Download PDF version (637.2k) Log In or Register to view the full article as a PDF document.

Image

I started installing fiber-cement siding in 1998 when it wasn't widely used and fiber-cement trim boards weren't available. The first time I sided a house with fiber cement, I used 1x4 pressure-treated trim boards covered with pieces of the siding. The completed home looked better than its vinyl-clad neighbors — and it survived a direct hit from 2004's Hurricane Charley with no damage.

Since then, I've built, re-sided, and repaired dozens of homes with various brands of fiber-cement; it's an ideal material for southern Florida, where I live and work: It doesn't rot, burn, or attract insects and woodpeckers, and it holds paint better than wood. But the attribute I appreciate most is its wind resistance.

Dust Control

Lately, I've been getting a little more creative with fiber-cement siding and trim by adding details like decorative shingles and gable ornaments. Although these designs look great, they require a lot of cutting, which produces a great deal of dust. Fiber-cement particles can lead to respiratory problems like silicosis, so adequate dust control is critical.

Image

Taking a cue from the decorative shingling on Victorian homes, the author integrates fancy-cut shingles made from fiber cement into many of his projects.

Image

Image

After designs are sketched on graph paper, shingles are made on site from lengths of lap siding.

Image

I have several ways of dealing with dust. Most often, I cut outdoors on the breezy side of the house, keeping a length of vacuum hose on the chop-saw exhaust to direct the dust to the ground (Figure 2). If there's no breeze, I may set up a large fan next to the cutting station to blow the particles away from my face. The biggest dust clouds are caused by ripping on the table saw, which I avoid doing whenever possible. If I have to use the table saw, I wear a respirator containing HEPA cartridges.

Image

A short length of vacuum hose attached to the dust port helps direct fiber-cement dust downward, away from the operator.

I suspect that the dust is hard on power tools as well, so I make sure to blow the dust out of my saw motors once in a while, paying particular attention to the switch and brushes. I can tell the brushes need cleaning when the blade brake stops working. When I began using an old 12-inch chop saw to cut siding about five years ago, I thought the dust would quickly destroy the bearings or the motor, but the tool is still going strong.

Cutting Methods

I've tried cutting fiber cement with just about every new tool that's come on the market, including score-and-snap cutters, electric shears, carbide saw blades, diamond masonry blades, hand nibblers, and even an asphalt-shingle shear. All of them work, but none produces as clean a cut as the new polycrystalline diamond (PCD) blades. I buy Tenryu's PCD blades (800/951-7297, www.tenryu.com) for chop, circular, and table saws, and am always surprised at how long they last. One great advantage of the PCD blades is that you can make stacked cuts limited only by the saw's depth of cut. This is important when making shingles.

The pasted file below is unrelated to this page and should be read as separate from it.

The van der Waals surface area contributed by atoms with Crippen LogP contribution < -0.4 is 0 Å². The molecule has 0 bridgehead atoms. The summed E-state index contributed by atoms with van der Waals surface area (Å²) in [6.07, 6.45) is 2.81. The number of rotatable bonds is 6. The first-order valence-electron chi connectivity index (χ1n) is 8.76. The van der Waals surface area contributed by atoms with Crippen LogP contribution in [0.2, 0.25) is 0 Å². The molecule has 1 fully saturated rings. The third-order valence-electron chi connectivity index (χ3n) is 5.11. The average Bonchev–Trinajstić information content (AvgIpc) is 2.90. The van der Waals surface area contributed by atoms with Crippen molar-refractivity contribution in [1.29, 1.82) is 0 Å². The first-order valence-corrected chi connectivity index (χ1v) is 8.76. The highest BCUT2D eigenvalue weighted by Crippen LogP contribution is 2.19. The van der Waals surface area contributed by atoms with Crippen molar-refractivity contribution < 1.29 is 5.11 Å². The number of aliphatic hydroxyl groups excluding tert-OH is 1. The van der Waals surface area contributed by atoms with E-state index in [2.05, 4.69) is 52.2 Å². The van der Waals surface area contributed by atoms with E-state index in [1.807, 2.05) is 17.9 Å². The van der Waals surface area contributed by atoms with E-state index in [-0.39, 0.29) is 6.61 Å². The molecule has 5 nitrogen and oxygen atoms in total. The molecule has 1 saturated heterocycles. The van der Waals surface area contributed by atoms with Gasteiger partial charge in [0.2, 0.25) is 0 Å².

For scrollwork I use a jigsaw fitted with a carbide-grit blade, the type commonly used for cutting ceramic tile. Each blade will cut about 20 feet of 1-inch-thick material before I have to replace it. I make large-radius cuts freehand on the table saw with the blade set so that it just barely cuts through the siding, which reduces airborne dust and prevents binding.

Image

Image

Fiber cement can also be used to make decorative gable treatments. Scroll cuts are made with an orbital jigsaw fitted with a carbide-grit blade.

Image

Fasteners

Because fiber cement has such a long life expectancy, I use only stainless-steel ring-shank nails; they offer superior corrosion protection and withdrawal resistance. Collated stainless-steel siding nails — which are typically .090 or .099 inch in diameter — tend to crumple as they're driven into cement board, so I use Hitachi's 2-inch-long-by-.113-inch-diameter nails for siding, and 23/8-inch-by-.131-inch nails for trim. My suppliers special-order these thicker nails; lead times run a week at most.

When a ring-shank nail crumples, I don't even try to pull it out. The holding power of the ring shank combined with the friability of fiber cement almost always results in damaged siding or trim. Instead, with a chisel I nick the shaft of the nail where it enters the siding and bend the nail back and forth until it snaps. Then I hammer in any part of it that's left. If I need to remove a piece of siding that's been nailed, I drive the nails thru the siding with a punch.

Image

Pulling ring-shank siding nails with a claw hammer or flat bar can crush fiber cement. Instead, the author nicks bent nails with a "beater" chisel, then bends them back and forth until they break. Remnants are hammered below the surface, and the hole is filled with latex caulk.

Trim boards are less dense than siding boards. This keeps their weight down and makes nailing easier. It also means that removing a damaged piece of trim without destroying it is impossible — so I just plan on replacing trim boards when they have to be removed, for whatever reason.